New Rule for CO Detectors

The American Boat and Yacht Council (ABYC) has changed its requirements for carbon monoxide (CO) detection systems, according to Matthew Weinold, education development manager of the ABYC. The new rules are effective immediately, but boatbuilders have a year to incorporate them into new boats to maintain ABYC compliance.

The updated Standard A-24, Carbon Monoxide Detection Systems now requires virtually every boat with a cabin to have a carbon monoxide detector. Although CO detectors have been a requirement on boats with enclosed accommodation compartments for a long time, there was always an exception for diesel and outboard boats. The theory was that diesels produce less CO in their exhausts than gasoline engines, and outboard exhausts are essentially outside the boat.

That exception has been removed, making CO detectors a requirement on ALL boats with enclosed accommodations, regardless of propulsion type. Why? There have been CO poisonings, some resulting in fatalities, in raft-up and slip situations where exhaust from a generator running on a neighboring boat was pulled into an open hatch of a boat not required to carry CO detectors.

The ABYC defines “enclosed accommodations” as “one contiguous space, surrounded by permanent structure, that contains all of the following: a) designated sleeping accommodations; b) a galley area with sink; and c) a head compartment.”

Even if your boat doesn’t fall under the above definition, if there’s an enclosed area you spend time in, we recommend installing a CO detector. Fireboy-Xintex (, among others, sells sophisticated carbon monoxide detectors for marine use. They cost much less than a funeral. If you cook or heat with LPG,consider installing a propane detector, too.

Installation Issues

Most important, given the consequences of a ham-handed installation of a cabin heater, including, but not limited to, fire and asphyxiation, the task of adding a heater to your boat is not a do-it-yourself job for most. Hire an expert who knows what he’s doing, who can correctly engineer and install the fuel supply and exhaust chimney, and who will adhere to the applicable ABYC requirements. Your pride ’n’ joy was probably built to ABYC standards—keep it that way. (See New Rule for CO Detectors for news of changes in ABYC rules.)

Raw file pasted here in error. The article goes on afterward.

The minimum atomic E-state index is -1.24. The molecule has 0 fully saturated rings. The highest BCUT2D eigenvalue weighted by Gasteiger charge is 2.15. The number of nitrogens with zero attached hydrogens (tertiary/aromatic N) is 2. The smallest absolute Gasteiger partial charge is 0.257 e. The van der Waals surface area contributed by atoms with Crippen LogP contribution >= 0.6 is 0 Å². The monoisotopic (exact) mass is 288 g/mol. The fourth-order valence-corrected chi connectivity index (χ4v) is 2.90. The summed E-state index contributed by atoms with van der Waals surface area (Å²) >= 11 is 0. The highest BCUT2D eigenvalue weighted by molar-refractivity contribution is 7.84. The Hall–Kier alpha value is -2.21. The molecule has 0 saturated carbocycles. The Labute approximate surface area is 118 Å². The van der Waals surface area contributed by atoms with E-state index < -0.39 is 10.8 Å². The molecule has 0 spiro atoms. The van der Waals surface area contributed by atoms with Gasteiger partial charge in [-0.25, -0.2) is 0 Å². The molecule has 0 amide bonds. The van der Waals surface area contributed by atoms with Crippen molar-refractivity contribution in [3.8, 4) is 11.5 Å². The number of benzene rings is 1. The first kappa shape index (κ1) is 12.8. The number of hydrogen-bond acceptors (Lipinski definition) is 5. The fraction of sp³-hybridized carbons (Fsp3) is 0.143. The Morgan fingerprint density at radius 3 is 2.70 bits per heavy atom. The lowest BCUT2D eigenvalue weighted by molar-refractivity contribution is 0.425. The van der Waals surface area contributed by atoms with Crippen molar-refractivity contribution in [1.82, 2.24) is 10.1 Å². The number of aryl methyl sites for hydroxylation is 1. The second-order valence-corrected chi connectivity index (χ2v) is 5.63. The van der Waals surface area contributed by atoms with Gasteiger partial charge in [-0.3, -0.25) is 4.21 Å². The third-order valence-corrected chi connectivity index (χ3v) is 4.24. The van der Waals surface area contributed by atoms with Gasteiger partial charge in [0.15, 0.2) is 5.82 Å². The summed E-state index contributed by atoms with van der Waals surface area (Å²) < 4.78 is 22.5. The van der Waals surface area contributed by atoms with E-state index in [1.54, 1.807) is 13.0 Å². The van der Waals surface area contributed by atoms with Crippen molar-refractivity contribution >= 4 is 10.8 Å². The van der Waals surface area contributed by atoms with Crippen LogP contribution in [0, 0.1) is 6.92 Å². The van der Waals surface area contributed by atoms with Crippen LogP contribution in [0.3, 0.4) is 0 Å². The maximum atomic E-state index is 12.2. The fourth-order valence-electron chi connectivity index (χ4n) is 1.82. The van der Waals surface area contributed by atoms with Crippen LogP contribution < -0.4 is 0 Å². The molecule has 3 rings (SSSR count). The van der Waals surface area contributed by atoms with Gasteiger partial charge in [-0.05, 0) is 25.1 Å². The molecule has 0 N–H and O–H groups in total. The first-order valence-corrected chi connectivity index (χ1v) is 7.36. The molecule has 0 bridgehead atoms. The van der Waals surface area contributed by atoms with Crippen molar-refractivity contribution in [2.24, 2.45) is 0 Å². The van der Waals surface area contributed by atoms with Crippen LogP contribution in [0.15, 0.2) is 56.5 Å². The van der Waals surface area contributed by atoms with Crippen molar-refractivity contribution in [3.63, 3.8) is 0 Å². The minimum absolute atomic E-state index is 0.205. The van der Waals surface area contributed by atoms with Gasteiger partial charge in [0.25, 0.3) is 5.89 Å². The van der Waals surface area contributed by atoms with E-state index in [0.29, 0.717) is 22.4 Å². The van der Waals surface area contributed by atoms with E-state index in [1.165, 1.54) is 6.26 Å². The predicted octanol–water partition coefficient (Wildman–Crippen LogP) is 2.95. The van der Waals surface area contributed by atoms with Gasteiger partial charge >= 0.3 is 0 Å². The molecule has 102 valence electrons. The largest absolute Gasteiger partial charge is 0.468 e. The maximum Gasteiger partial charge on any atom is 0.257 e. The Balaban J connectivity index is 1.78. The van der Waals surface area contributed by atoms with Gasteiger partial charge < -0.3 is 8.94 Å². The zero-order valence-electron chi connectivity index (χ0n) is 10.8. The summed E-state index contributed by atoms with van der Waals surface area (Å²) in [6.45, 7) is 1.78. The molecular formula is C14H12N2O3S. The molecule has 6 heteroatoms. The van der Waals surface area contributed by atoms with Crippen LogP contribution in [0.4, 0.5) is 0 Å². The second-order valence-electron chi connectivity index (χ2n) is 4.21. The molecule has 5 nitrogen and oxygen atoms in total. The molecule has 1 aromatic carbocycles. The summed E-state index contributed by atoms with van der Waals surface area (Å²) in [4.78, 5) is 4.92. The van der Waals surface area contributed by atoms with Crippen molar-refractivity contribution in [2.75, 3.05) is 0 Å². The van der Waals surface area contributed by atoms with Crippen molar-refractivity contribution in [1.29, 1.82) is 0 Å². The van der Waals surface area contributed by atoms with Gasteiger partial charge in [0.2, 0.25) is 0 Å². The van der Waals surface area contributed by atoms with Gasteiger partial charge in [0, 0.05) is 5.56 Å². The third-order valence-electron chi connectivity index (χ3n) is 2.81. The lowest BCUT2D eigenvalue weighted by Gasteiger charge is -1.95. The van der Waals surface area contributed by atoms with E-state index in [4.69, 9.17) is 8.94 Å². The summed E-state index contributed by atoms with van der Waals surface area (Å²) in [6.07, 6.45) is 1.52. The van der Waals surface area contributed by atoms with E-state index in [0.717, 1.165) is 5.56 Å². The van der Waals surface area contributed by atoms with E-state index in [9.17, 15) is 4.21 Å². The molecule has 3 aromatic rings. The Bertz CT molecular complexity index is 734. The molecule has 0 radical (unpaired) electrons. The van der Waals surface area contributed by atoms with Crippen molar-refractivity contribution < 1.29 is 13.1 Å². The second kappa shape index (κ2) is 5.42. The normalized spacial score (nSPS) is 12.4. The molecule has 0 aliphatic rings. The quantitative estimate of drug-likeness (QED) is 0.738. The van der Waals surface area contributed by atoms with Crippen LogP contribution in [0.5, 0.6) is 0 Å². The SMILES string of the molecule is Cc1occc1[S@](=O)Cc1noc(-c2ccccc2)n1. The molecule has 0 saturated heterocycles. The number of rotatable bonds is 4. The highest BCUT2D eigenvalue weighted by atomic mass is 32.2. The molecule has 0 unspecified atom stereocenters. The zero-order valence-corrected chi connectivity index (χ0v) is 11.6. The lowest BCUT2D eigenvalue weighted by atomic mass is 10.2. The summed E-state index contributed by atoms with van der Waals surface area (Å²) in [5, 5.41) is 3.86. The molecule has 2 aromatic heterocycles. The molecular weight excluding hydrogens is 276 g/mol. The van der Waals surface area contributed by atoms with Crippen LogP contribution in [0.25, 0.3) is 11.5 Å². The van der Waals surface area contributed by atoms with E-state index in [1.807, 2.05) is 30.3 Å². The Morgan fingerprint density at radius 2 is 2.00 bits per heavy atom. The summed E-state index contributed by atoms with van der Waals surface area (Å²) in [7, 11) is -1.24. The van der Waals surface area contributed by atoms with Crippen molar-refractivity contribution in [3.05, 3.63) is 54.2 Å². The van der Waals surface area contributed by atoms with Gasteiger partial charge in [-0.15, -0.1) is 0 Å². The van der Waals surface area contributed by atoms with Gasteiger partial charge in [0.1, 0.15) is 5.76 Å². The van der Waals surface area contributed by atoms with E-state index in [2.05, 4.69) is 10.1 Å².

It’s likely that the fuel you have onboard already will play a big role in determining what cabin heater to buy. If you already cook with gas, it’s relatively easy to add a manifold at the propane tank and run a separate gas line to the fireplace; you can’t tap off the stove supply. Michelle Parry from Dickinson Marine says the propane heater is the cheaper option, since the price (the Newport P12000 costs $1,178) includes all the necessary parts, other than the propane hose and fittings: The mounting plate, double-walled chimney pipe (combustion air is drawn in from outside through the outer pipe and exhaust is vented through the inner one), and deck fitting all come with the fireplace. A propane heater is also easiest to use—you just light it like a stove, while diesel heaters need pre-heating and solid fuel is sometimes difficult to ignite.

Bear in mind, however, that installing a propane system from scratch involves adding a vapor-tight locker for the LPG tank that drains any leaked fumes directly overboard. (Propane is heavier than air, so fumes that escape inside the boat will end up in the bilge—not good, given the explosive nature of LPG.) Engineering this locker is a complication and expense not many folks want. And refueling propane involves disconnecting the tank, carrying it to a refilling station, and then lugging it, now heavier since it’s full, back on board.

Same deal with diesel: If you have tanks full of the stuff, adding the plumbing to fuel the heater, or to fill a small day tank to gravity-feed oil to the fireplace isn’t that big a deal. (Or you can add the tank with a separate deck fill, like some outboard-boat builders do to fuel diesel generators in their gasoline-powered boats.) “The diesel heater install is the most expensive and difficult,” says Parry. “The chimney parts, wall protection, fuel pump, and fuel lines are all sold separately.” (The Newport Diesel heater alone sells for $1,063.)

The diesel fireplace requires a 3-inch-diameter stainless-steel chimney to vent combustion gas. And the chimney will affect the way the unit performs, explains Parry: “The straighter and longer the chimney, the better,” she says, up to about 10 feet. “Any longer would create too much draft.” Since the air intake is supplied from inside the cabin, there must also be good ventilation in the boat.

The solid-fuel fireplace from Dickinson ($505, plus associated parts) doesn’t require an external fuel supply, which simplifies installation. Like the diesel heater, it draws air from the cabin and requires a chimney for exhaust, although with a barometric damper to control combustion. The solid fuel heater isn’t as convenient, says Parry, since you have to refuel it every two to four hours, depending on the fuel used, the chimney, and the setting of the damper. “This unit is meant for casual use,” Parry concludes, “more for a weekender who wants to take the chill off, not the boater who is relying on it for his main heat source in Alaska.”

But hey, that sounds like it’s pretty close to what we need. Where do I get the best charcoal?

This article originally appeared in the October 2015 issue of Power & Motoryacht magazine.